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Reduced oxygen levels could double neural stem cells’ chance of survival

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“Cell transplantation strategies therefore typically introduce a stress challenge at the time of transplantation as the cells are switched from 20 percent to 3 percent oxygen, which is the average in adult organs,” she added.

A previous study had indicated that cardiac stem cells showed a better survival rate when the oxygen tension during their culturing was reduced. In this study, the Cambridge and Edinburgh teams wanted to learn if the same might prove true for neural stem cells (NSCs). So they modeled the oxygen stress that occurs during transplantation and, using NSCs collected from young rats, demonstrated that reducing the oxygen tension during culture in the laboratory from 20 percent to 3 percent resulted in significant cell death, while maintaining a 3 percent level protected them.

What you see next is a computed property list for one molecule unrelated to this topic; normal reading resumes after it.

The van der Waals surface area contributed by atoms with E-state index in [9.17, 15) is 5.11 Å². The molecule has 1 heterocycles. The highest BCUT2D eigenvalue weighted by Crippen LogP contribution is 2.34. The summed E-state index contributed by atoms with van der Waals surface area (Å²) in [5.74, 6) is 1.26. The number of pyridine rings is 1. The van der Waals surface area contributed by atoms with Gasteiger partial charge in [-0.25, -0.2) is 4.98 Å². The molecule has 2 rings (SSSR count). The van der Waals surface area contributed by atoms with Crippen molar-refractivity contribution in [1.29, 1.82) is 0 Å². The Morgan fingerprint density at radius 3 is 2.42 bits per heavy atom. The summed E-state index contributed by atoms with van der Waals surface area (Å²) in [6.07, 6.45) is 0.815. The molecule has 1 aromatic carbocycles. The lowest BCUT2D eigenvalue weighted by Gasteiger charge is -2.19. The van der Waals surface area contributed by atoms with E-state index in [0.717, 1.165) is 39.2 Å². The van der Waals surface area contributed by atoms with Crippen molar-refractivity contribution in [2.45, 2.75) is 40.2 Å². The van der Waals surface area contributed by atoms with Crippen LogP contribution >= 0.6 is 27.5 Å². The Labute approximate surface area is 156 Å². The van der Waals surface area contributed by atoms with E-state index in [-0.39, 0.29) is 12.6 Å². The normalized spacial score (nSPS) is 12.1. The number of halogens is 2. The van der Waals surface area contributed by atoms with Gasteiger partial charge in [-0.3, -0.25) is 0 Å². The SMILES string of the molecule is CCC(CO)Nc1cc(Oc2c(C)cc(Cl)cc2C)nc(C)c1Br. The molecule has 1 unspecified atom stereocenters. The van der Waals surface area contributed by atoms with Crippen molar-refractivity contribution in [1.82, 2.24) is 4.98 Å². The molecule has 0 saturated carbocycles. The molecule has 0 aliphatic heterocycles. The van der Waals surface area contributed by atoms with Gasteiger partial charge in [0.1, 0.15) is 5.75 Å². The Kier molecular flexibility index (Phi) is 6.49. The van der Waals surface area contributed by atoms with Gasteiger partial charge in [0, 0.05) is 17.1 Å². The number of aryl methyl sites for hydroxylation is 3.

They saw similar results when they transplanted the stem cells into the brains of adult rats.

“NSCs cultured at an oxygen level of 3 percent rather than 20 percent oxygen approximately doubled survival in the immediate post-transplantation phase,” Dr. Stacpoole reported.

In addition, the low oxygen tensions resulted in more cells developing into oligodendrocytes, both in vitro and in vivo. Oligodendrocytes are a type of brain cell. While considered the most vulnerable cells in the central nervous system, they also are among the most important as they produce the insulating sheet that protects nerve fibers.

“While cell transplantation strategies hold promise for the treatment of a wide range of human diseases, it is known that many transplanted cells die within the first few days,” said Anthony Atala, M.D., editor of STEM CELLS Translational Medicine and director of the Wake Forest Institute for Regenerative Medicine. “This study demonstrates that oxygen in the cell culture environment is an important consideration when preparing cells for transplantation.”